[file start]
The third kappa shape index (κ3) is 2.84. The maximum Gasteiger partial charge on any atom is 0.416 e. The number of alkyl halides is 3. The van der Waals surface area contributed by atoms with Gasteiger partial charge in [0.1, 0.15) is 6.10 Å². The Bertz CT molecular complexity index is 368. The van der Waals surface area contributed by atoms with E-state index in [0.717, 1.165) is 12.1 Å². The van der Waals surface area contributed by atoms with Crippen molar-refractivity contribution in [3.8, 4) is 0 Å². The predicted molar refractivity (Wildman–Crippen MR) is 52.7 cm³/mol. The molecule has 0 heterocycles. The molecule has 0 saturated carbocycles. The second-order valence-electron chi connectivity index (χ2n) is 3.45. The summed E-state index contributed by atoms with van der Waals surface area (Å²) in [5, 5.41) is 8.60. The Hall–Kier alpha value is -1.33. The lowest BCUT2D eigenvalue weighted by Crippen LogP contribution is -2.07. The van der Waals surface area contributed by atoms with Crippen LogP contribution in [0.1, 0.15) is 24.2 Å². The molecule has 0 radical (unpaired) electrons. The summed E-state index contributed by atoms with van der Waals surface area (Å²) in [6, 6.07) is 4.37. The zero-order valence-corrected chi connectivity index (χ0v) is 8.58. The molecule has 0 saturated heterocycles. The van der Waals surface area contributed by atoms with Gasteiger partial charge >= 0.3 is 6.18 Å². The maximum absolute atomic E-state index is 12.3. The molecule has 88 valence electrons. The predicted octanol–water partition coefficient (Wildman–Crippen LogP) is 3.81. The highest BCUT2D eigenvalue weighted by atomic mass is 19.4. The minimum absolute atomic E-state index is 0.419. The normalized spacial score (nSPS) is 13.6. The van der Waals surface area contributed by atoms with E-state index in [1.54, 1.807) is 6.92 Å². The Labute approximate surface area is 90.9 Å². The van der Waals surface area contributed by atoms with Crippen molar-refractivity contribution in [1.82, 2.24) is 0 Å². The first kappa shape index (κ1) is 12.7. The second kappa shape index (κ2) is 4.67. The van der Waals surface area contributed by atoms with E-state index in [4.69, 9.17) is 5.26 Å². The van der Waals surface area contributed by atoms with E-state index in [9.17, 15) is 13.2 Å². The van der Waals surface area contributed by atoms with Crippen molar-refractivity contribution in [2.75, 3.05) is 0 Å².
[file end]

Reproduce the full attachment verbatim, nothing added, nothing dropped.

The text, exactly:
The third kappa shape index (κ3) is 2.84. The maximum Gasteiger partial charge on any atom is 0.416 e. The number of alkyl halides is 3. The van der Waals surface area contributed by atoms with Gasteiger partial charge in [0.1, 0.15) is 6.10 Å². The Bertz CT molecular complexity index is 368. The van der Waals surface area contributed by atoms with E-state index in [0.717, 1.165) is 12.1 Å². The van der Waals surface area contributed by atoms with Crippen molar-refractivity contribution in [3.8, 4) is 0 Å². The predicted molar refractivity (Wildman–Crippen MR) is 52.7 cm³/mol. The molecule has 0 heterocycles. The molecule has 0 saturated carbocycles. The second-order valence-electron chi connectivity index (χ2n) is 3.45. The summed E-state index contributed by atoms with van der Waals surface area (Å²) in [5, 5.41) is 8.60. The Hall–Kier alpha value is -1.33. The lowest BCUT2D eigenvalue weighted by Crippen LogP contribution is -2.07. The van der Waals surface area contributed by atoms with Crippen LogP contribution in [0.1, 0.15) is 24.2 Å². The molecule has 0 radical (unpaired) electrons. The summed E-state index contributed by atoms with van der Waals surface area (Å²) in [6, 6.07) is 4.37. The zero-order valence-corrected chi connectivity index (χ0v) is 8.58. The molecule has 0 saturated heterocycles. The van der Waals surface area contributed by atoms with Gasteiger partial charge >= 0.3 is 6.18 Å². The maximum absolute atomic E-state index is 12.3. The molecule has 88 valence electrons. The predicted octanol–water partition coefficient (Wildman–Crippen LogP) is 3.81. The highest BCUT2D eigenvalue weighted by atomic mass is 19.4. The minimum absolute atomic E-state index is 0.419. The normalized spacial score (nSPS) is 13.6. The van der Waals surface area contributed by atoms with E-state index in [1.54, 1.807) is 6.92 Å². The Labute approximate surface area is 90.9 Å². The van der Waals surface area contributed by atoms with Crippen molar-refractivity contribution in [1.82, 2.24) is 0 Å². The first kappa shape index (κ1) is 12.7. The second kappa shape index (κ2) is 4.67. The van der Waals surface area contributed by atoms with E-state index in [4.69, 9.17) is 5.26 Å². The van der Waals surface area contributed by atoms with E-state index in [9.17, 15) is 13.2 Å². The van der Waals surface area contributed by atoms with Crippen molar-refractivity contribution in [2.75, 3.05) is 0 Å².